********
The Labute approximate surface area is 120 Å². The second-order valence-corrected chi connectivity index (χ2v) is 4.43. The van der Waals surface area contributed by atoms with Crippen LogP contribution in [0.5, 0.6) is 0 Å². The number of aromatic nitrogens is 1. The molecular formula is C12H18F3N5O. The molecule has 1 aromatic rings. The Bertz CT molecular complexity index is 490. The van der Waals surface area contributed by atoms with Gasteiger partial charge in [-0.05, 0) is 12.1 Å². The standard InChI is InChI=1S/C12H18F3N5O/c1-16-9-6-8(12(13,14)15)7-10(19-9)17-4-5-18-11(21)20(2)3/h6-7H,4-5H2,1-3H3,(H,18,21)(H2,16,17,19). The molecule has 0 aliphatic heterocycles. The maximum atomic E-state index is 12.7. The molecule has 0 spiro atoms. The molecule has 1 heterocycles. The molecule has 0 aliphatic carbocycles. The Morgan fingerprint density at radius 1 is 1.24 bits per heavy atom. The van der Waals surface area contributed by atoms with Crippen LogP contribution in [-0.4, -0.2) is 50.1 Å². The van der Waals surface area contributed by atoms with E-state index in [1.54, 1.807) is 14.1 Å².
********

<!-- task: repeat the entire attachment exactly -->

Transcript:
The Labute approximate surface area is 120 Å². The second-order valence-corrected chi connectivity index (χ2v) is 4.43. The van der Waals surface area contributed by atoms with Crippen LogP contribution in [0.5, 0.6) is 0 Å². The number of aromatic nitrogens is 1. The molecular formula is C12H18F3N5O. The molecule has 1 aromatic rings. The Bertz CT molecular complexity index is 490. The van der Waals surface area contributed by atoms with Gasteiger partial charge in [-0.05, 0) is 12.1 Å². The standard InChI is InChI=1S/C12H18F3N5O/c1-16-9-6-8(12(13,14)15)7-10(19-9)17-4-5-18-11(21)20(2)3/h6-7H,4-5H2,1-3H3,(H,18,21)(H2,16,17,19). The molecule has 0 aliphatic heterocycles. The maximum atomic E-state index is 12.7. The molecule has 0 spiro atoms. The molecule has 1 heterocycles. The molecule has 0 aliphatic carbocycles. The Morgan fingerprint density at radius 1 is 1.24 bits per heavy atom. The van der Waals surface area contributed by atoms with Crippen LogP contribution in [-0.4, -0.2) is 50.1 Å². The van der Waals surface area contributed by atoms with E-state index in [1.54, 1.807) is 14.1 Å².